An interesting aside is that during those 10 years that Leo considered himself an agnostic, his wife Evelyn and his parents Alma and Bruce Jordan continued to pray for his faith to be restored.  Shortly before Leo lost his job at Sperry, Bruce Jordan had prayed specifically, for God to allow Leo to lose his job if that is what it would take to save his soul.

LATER YEARS


After being fired from Sperry (Univac) Leo traveled around holding bible studies at various places for the next few months. Finally he got a job at Tri-Cities Vocational Technical school teaching computer science. This was around 1973. Then in 1978, Leo's father passed away in Boston, Kentucky. The parishioners of the little church where Bruce Jordan was pastor, voted for Leo to be their new pastor. After much thought and prayer, Leo accepted the position. He and Evelyn, and the last daughter still remaining at home, moved from Kingsport, TN to Boston,  KY. Leo eventually took a part-time position at the local community college in Elizabethtown,  KY teaching computer science.  He had to take an early retirement due to his becoming deaf but remained pastor of the Temple Hill Church in Boston until he had a major stroke in 1993, shortly after he had finished writing his autobiography (which has been extensively quoted on this web site).

Here is the next to last paragraph in his autobiography:

In spite of my failing health, I am happier than at any other time in my adult life. I feel far more secure in my salvation than ever before, and that in the face of my having severed all official connections with the Pentecostal church. I do not belong to any official or even unofficial organization, but prefer to strike out alone — except with the sure help of Jesus Christ. And he has given me plenty of help. It would be boring to go into details, but on plenty of occasions, the Lord has come to my aid. Sometimes, it is to correct me for wrong actions; this is an important part of one’s Christian life, but one that is often ne­glected. At other times, the Lord has intervened on my behalf, encouraging me to fight the Christian battle against sin and temptation even more valiantly than I ever have before. Now that I am retired from all work, I have the time, if not the energy, to write and study God’s word. It has been a most profitable time of life. (Written at age 67, in 1992).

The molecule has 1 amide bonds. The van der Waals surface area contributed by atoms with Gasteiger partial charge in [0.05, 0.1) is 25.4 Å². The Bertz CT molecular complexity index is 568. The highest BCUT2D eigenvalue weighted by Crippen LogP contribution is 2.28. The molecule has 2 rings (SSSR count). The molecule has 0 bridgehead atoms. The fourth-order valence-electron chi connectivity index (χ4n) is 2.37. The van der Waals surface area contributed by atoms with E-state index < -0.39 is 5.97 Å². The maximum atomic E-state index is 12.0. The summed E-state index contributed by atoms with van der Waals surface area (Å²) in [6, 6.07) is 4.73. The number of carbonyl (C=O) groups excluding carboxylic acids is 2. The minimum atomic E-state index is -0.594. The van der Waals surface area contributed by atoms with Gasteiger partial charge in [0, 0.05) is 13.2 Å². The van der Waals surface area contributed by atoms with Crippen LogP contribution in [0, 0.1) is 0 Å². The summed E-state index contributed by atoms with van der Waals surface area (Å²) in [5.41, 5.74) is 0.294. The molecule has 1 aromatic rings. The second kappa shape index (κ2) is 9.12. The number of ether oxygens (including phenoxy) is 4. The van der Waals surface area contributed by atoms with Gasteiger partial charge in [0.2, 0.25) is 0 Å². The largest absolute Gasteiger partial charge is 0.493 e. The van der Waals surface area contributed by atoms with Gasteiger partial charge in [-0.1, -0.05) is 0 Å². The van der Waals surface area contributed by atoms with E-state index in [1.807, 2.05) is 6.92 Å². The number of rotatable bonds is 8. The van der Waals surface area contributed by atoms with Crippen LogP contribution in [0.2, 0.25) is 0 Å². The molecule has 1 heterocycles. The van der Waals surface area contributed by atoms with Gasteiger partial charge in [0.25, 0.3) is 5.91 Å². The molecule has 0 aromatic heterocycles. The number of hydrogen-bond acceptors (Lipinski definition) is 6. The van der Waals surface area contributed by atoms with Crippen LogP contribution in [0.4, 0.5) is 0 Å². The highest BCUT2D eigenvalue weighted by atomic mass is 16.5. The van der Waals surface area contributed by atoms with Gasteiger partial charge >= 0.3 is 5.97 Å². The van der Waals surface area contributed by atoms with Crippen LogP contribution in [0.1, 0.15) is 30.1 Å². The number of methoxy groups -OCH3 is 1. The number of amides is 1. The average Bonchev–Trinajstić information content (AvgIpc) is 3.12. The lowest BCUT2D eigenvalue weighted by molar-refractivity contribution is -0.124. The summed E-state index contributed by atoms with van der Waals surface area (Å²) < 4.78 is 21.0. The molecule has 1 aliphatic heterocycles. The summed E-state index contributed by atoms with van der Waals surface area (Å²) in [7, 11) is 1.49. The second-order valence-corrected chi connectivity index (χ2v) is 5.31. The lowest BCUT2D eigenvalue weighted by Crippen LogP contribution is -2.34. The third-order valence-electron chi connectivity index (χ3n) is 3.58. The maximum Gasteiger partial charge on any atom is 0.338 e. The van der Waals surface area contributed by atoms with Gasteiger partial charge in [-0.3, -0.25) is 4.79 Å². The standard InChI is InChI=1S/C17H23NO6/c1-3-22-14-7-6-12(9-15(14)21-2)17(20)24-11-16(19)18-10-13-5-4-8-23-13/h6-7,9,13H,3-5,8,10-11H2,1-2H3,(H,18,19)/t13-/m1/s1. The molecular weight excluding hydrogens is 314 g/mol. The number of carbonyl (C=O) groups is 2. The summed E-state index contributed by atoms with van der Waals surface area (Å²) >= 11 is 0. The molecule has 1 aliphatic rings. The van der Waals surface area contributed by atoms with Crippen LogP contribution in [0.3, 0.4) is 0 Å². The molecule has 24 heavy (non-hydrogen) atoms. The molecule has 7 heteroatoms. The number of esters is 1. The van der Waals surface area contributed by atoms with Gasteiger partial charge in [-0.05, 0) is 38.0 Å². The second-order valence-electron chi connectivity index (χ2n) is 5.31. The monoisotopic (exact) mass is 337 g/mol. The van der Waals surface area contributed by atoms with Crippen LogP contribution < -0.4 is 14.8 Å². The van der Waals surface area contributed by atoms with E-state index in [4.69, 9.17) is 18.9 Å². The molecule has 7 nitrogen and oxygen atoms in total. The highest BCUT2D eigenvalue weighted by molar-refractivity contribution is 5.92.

Leo lived the last five years of his life in Sunrise Manor Nursing Home, where he passed away in 2000. While a resident at the nursing home, Leo continued to tell people about Jesus.

 

Brief Overview

Christopher Leo Jordan
June 11 1925 to
July 30 2000 

He was my father. I am here to finish his work.

About This Site
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Excerpts and quotes are from C.L. Jordan's autobiography's Part I and II, Where Dwelt Sweet Bliss

 

 

 

 
 
 
Copyright 2010 J Jordan. All rights reserved

contact: jjdeaton@windstrem.net